Saturday, July 12, 2008

You Know It'll Be a Good Day When...

Apparently not every day brings challenges in the ER. A few days ago was one of those days.

You know it is going to be good when...

* You come on shift and only two of your rooms have patients in them.
* One of those patients gets discharged before last shift's nurse leaves.
* The other is a drunk holdover from last night, but gets up on the first try and walks to the bathroom. Gone 30 minutes later.
* Your next patient is a wound recheck that involves approximately 3 minutes of your time.
* Your next patient's only complaint is nausea for 1.5 hours. That's right. No vomitting, no chest pain, no paresthesias, no back pain. Nothing. So IV, Zofran, labs to rule out heart probs, see you later.
* You get assigned an ambulance patient with chest pain... and find it has resolved by arrival to the ER. Yeah, he's there for a few hours waiting for a room to rule out MI, but your main job is to make sure vitals are charted every hour and the pain doesn't come back.
* You don't get any other patients for 4 hours.
* When you finally do get a patient, you are at lunch and so the IV is started, the medications are given, the labs are drawn, and all that is needed is a quick secondary exam.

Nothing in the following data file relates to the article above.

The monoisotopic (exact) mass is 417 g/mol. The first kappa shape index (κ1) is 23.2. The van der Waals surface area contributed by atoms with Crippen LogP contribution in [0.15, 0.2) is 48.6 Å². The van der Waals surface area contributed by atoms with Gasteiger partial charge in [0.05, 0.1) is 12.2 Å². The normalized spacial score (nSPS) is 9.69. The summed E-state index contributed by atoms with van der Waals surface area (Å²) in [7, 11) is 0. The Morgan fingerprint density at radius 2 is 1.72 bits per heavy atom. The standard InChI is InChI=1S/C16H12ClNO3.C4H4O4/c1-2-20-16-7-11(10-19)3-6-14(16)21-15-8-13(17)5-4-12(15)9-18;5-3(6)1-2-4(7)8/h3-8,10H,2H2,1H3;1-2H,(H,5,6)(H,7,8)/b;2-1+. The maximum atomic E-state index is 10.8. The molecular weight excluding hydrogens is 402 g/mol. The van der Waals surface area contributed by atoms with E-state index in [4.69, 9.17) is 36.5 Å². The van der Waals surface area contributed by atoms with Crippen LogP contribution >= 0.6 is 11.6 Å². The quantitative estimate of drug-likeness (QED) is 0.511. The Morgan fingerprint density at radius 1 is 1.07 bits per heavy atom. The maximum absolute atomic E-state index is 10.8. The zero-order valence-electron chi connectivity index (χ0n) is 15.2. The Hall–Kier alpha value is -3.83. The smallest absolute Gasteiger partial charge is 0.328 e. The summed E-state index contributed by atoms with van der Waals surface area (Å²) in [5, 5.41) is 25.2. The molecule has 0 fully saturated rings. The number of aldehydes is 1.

* 5 minutes after you are done with the secondary exam, the patient is moved to another room because of a doctor switcharoo.
* You admit your chest pain patient and hove NOTHING AT ALL TO DO for the last hour and a half of your shift.
* You want to see if anyone needs help, but everyone else is seeing if anyone needs help as well.
* There are never more than 10 patients in the Main ER for the entire shift, and as few as 4.
* There is a surprise going away party for one of the nurses, so you don't even have to buy lunch (although it is sad to see a good charge nurse leave).
* Your day pretty much involved two IV starts, hanging three liters of fluid, giving Zofran twice, Nitroglycerin 3 times and putting on a Nitro patch. Oh, and getting vital signs. Oh, and a wound check (any pain? no. any discharge? no. redness? no. discomfort? no. Great, see ya)

Okay, so some people might not call that a good day, what with the boredom and all, but after the past couple of weeks, it was supremely nice to have a bit of a break.

That's the ER for you: sink or swim.


EE said...

You know it's going to be a bad day when....

you drive up to the ED and there are 3 helicopters circling the hospital. Um, can someone tell me how this happened?

2 were taking patients away, but still.

Anonymous said...

I work in an busy, inner city, level I trauma center. I consider a slow day - any day that I have less than 10 pts at a time. So your day sounded like a dream. :)